MANCHESTER -- Manchester United were able to pip Manchester City to the signing of Alexis Sanchez because of their "solid business model," according to the club's executive vice-chairman Ed Woodward.
The Chile international moved to Old Trafford from Arsenal in January in a swap deal with Henrikh Mkhitaryan.
There has been speculation Man United broke the bank to fit Sanchez into their wage structure while sources have told ESPN FC that City pulled out of negotiations with the 29-year-old because of concerns over the cost of the deal.
But Woodward, speaking as the club announced second quarter revenues of £163.9 million, up four percent on last year, insists United could afford to have Sanchez on board.
He said: "Our solid business model has allowed us to invest in the future of the club with the extension of Jose Mourinho's contract as manager and the acquisition of Alexis Sanchez. We look forward to the remainder of the season with confidence."
Sanchez scored his first goal for United on his home debut in a 2-0 win over Huddersfield on Saturday. But Woodward insists that it is not just on the pitch that the new arrival is paying off.
"The trade generated some interesting social media stats. It was the biggest United post on Instagram with two million likes and comments," he added. "It was the club's most shared Facebook post ever and the most retweeted post ever.
"To put that into context, the announcement posts generated 75 percent more interactions that the announcement of the sale of the world's most expensive player last summer when Neymar moved from Barcelona to Paris Saint-Germain."
Meanwhile, United chief financial officer Cliff Baty attributed a half-year loss of nearly £13m ($18m) to the impact of the recent U.S. tax plan overhaul, but he said it would not affect the club's ability to comply with financial fair play regulations.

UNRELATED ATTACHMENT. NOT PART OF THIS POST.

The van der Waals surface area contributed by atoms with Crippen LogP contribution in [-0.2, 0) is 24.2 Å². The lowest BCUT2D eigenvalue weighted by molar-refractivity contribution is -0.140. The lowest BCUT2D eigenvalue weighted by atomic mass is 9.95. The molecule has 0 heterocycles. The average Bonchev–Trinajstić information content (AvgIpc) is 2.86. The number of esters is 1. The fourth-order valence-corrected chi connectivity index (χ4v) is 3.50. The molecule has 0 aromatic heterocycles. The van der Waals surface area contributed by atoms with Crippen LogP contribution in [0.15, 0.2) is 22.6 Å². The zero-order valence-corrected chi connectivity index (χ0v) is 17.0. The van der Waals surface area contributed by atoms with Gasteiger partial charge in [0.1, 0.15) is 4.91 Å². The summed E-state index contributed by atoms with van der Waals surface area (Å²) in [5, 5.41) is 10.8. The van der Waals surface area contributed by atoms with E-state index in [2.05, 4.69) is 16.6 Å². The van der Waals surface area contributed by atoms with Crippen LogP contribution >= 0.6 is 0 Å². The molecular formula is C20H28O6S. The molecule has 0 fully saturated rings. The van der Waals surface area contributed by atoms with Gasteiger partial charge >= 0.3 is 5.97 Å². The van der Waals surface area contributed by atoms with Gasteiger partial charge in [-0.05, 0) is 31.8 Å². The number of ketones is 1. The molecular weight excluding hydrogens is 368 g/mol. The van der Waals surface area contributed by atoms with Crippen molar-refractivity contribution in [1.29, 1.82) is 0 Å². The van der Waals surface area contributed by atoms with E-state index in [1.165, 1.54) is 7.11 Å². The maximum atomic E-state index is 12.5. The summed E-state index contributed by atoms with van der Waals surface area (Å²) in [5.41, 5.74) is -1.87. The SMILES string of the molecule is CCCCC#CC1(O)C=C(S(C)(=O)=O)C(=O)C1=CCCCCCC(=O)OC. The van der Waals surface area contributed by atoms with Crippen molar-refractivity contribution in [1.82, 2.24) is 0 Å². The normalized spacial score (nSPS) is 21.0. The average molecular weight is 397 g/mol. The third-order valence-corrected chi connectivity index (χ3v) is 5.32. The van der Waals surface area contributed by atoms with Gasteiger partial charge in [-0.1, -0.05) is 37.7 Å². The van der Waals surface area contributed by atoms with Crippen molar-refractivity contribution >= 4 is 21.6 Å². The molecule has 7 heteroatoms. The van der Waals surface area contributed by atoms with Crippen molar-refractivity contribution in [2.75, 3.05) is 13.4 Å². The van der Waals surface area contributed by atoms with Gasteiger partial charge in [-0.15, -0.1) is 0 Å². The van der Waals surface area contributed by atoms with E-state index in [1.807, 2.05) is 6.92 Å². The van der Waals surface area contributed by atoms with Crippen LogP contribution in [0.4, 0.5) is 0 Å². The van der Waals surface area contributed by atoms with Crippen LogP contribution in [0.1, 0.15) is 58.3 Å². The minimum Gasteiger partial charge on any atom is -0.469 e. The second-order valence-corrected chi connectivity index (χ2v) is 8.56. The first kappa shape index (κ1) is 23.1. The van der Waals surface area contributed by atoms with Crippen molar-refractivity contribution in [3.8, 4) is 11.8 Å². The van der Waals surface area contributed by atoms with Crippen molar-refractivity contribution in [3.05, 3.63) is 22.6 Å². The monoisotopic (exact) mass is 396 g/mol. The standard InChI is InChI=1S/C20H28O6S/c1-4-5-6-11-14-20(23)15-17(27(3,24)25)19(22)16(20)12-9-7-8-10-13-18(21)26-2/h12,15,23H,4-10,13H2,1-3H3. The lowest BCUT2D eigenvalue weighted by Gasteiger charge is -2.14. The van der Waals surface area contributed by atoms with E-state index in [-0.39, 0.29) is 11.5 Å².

The U.S. corporate tax rate was cut from 35 to 21 percent in December. The changes required the team, which is owned by the American Glazer family and listed on the New York Stock Exchange, to make an accounting write-off of £48.8m ($68 million).
It led to United reporting losses of £12.87m in the first half of the financial year after making a profit of £18.7m in the six months to Dec. 31, 2016.
"[The tax changes] should be beneficial to the club in the long term, however we are still working through the details of the potential impact of the more complex aspect of the reforms with our advisers,'' Baty said in the earnings conference call. "This is a non-tax accounting charge only, which has no impact on our financial competitiveness nor our ability to meet Financial Fair Play regulations."
United continue to expect revenues for fiscal 2018 to be between £575m and £585m -- the third successive year they will earn more than half a billion pounds.
United's net debt is £328.6m -- a decrease of £80.7m over the year -- while the gross US dollar debt principal remains unchanged.